Family Courts: Domestic Abuse

Ministry of Justice written question – answered on 6th June 2019.

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Photo of Louise Haigh Louise Haigh Shadow Minister (Home Office) (Policing)

To ask the Secretary of State for Justice, what information his Department holds on the proportion of cases where domestic abuse was alleged or proven in initial safeguarding where (a) a Cafcass Early Intervention Team phone call did not take place before a First Hearing and Dispute Resolution Appointment, (b) children were not interviewed and (c) a risk assessment was not completed in the most recent period for which figures are available.

Photo of Louise Haigh Louise Haigh Shadow Minister (Home Office) (Policing)

To ask the Secretary of State for Justice, what information his Department holds on the proportion of cases where domestic abuse was alleged or proven in family court proceedings where (a) a Finding of Fact hearing was not part of proceeding, (b) contact was not recommended but was ordered, (c) Cafcass vetoed a court order on safeguarding grounds, (d) no contact was ordered, (e) domestic abuse was found and some form of contact was ordered in the most recent period for which figures are available.

Photo of Louise Haigh Louise Haigh Shadow Minister (Home Office) (Policing)

To ask the Secretary of State for Justice, what information his Department holds on cases where domestic abuse was alleged or proven in return hearings in the family court on the proportion of cases (a) returning on safeguarding grounds and (b) judges used their powers to prevent a party bringing the case back to court to prevent abuse in the most recent period for which figures are available.

Photo of Paul Maynard Paul Maynard The Parliamentary Under-Secretary of State for Justice

Cafcass undertakes safeguarding checks in every case where an application is made to the court for a child arrangements order and reports relevant information to the court in a safeguarding letter prior to the first hearing. As part of that process, Cafcass will attempt to contact each party separately by telephone to elicit any concerns about any risks of harm, either to the child or to an adult party. Cafcass conducts checks of police records and makes enquiries of the local authority and will include in its safeguarding letter any relevant convictions or cautions or prior local authority involvement.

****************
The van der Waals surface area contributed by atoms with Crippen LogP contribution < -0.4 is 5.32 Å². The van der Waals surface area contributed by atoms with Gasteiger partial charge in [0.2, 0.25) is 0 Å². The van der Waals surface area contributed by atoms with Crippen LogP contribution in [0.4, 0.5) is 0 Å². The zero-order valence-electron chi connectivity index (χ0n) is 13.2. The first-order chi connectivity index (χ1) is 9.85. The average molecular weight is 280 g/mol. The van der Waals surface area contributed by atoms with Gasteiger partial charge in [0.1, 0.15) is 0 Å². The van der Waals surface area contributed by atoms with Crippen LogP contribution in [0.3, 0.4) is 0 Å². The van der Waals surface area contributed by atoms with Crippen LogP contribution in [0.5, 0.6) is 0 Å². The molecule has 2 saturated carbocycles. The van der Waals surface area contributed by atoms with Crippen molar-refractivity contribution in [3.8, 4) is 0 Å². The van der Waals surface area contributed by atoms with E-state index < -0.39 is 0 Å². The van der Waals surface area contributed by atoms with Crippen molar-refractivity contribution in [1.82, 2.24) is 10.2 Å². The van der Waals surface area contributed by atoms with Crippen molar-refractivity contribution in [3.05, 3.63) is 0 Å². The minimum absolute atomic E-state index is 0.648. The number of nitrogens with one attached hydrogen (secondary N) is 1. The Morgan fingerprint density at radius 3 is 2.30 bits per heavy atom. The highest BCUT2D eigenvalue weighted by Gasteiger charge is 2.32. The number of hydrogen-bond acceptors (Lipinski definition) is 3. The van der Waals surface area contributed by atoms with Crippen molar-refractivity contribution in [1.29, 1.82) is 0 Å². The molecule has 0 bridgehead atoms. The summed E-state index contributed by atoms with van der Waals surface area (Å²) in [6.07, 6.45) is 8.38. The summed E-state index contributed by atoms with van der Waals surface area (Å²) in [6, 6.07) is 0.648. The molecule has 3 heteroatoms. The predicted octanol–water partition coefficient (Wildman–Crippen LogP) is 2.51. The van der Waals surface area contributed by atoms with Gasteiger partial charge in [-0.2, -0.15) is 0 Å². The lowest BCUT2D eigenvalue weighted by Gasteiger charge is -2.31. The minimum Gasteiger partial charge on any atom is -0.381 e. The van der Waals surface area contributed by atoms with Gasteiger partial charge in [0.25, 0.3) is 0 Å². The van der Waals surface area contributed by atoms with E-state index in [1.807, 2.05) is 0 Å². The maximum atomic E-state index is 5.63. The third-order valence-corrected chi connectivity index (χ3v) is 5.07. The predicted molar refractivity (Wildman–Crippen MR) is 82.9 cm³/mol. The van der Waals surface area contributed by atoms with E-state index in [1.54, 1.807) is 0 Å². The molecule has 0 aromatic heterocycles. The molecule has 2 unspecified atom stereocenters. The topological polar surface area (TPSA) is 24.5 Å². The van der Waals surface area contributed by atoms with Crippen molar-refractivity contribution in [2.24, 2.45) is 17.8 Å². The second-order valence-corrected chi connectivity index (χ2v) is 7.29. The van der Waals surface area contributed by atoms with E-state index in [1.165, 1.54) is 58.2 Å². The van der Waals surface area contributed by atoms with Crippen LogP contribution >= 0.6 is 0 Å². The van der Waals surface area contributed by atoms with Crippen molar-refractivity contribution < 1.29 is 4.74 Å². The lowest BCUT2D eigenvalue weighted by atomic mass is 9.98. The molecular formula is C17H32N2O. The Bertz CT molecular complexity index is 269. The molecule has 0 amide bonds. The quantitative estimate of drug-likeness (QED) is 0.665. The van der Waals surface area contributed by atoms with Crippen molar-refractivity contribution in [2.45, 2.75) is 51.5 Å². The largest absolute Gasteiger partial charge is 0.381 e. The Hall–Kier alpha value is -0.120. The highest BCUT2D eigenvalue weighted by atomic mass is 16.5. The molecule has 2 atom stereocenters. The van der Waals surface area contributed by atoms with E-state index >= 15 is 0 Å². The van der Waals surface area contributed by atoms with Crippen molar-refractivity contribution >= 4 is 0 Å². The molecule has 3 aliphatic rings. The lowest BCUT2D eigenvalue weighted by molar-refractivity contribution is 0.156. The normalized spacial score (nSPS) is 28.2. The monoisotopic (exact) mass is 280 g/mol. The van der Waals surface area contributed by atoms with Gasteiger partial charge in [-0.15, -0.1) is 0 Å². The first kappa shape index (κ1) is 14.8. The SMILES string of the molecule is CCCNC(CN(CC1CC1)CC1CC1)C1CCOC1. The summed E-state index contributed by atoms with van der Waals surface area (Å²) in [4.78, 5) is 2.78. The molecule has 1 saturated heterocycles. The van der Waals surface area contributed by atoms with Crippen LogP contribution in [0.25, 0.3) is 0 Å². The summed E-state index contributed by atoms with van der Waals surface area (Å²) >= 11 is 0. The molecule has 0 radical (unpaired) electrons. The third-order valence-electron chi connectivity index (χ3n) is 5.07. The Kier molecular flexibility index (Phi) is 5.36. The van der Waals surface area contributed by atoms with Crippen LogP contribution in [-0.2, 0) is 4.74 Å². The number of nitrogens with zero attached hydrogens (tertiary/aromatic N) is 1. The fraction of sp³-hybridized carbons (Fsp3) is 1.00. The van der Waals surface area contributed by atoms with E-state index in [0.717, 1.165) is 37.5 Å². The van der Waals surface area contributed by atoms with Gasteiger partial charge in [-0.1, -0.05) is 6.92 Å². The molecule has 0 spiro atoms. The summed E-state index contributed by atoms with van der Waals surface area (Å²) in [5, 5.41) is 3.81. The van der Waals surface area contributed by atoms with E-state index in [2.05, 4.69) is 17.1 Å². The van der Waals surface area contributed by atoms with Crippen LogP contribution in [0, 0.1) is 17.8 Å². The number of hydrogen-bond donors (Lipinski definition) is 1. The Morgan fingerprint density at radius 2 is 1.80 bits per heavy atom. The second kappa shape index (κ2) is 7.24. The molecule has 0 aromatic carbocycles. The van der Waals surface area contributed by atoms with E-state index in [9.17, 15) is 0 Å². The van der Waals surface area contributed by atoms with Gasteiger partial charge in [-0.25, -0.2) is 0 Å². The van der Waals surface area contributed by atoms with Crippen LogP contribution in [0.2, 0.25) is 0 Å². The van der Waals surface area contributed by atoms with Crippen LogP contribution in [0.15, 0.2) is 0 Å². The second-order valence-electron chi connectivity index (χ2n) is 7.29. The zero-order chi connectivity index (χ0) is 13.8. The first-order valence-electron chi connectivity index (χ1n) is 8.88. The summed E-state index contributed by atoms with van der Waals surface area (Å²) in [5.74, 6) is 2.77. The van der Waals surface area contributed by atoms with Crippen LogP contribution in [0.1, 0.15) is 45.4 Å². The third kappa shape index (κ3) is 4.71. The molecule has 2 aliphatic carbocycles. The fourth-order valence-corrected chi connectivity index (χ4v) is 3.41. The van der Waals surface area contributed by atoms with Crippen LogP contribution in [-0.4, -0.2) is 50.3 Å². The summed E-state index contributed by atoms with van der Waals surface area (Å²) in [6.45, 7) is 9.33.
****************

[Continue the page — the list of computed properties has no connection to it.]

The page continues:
Cafcass undertakes direct work with the child when directed to do so by the court, in cases that continue after the first hearing. This includes interviewing children in order to ascertain their wishes and feelings to produce a section 7 welfare report into the child’s welfare needs. Any information disclosed by the child about domestic or other abuse will be reported to the court. In 2018-19 Cafcass produced 19,236 s7 welfare reports.

Cafcass does not record data on the contents of individual safeguarding letters. However, a file analysis of 216 private law cases undertaken in 2017 found that domestic abuse was alleged in 62% of cases. Practice Direction 12J sets out the factors the court must consider when domestic abuse is raised within the proceedings, including whether a fact-finding hearing should be held. Data is not collected centrally on the number of fact finding hearings and could only be obtained through an analysis of case files at disproportionate cost. Whether or not domestic abuse is alleged or admitted by either party, Cafcass has a statutory duty to report to the court at any stage in the proceedings any concerns it has about the risk of harm to the child.

Data is not available on specific recommendations made by Cafcass to the court about child arrangements in individual cases nor on the detailed content of any child arrangements order subsequently made by the court. Such information could only be obtained from a case file analysis at disproportionate cost.

Data is not collected on the use by the court of its power under section 91(14) of the Children Act 1989 to prevent a named person from applying from a specified kind of order without its permission. Such provision may form part of a child arrangements or other order under made under the 1989 Act.

The Government is determined to improve the family justice response to vulnerable people, including victims of domestic abuse. We are committed to giving the family courts the power to stop unrepresented perpetrators of abuse from cross-examining their victims in person in family proceedings, and we have included measures to prevent this in the draft Domestic Abuse Bill.

On 21 May we also announced the establishment of a panel of experts to consider how the family courts protect children and parents in cases of domestic abuse and other serious offences.

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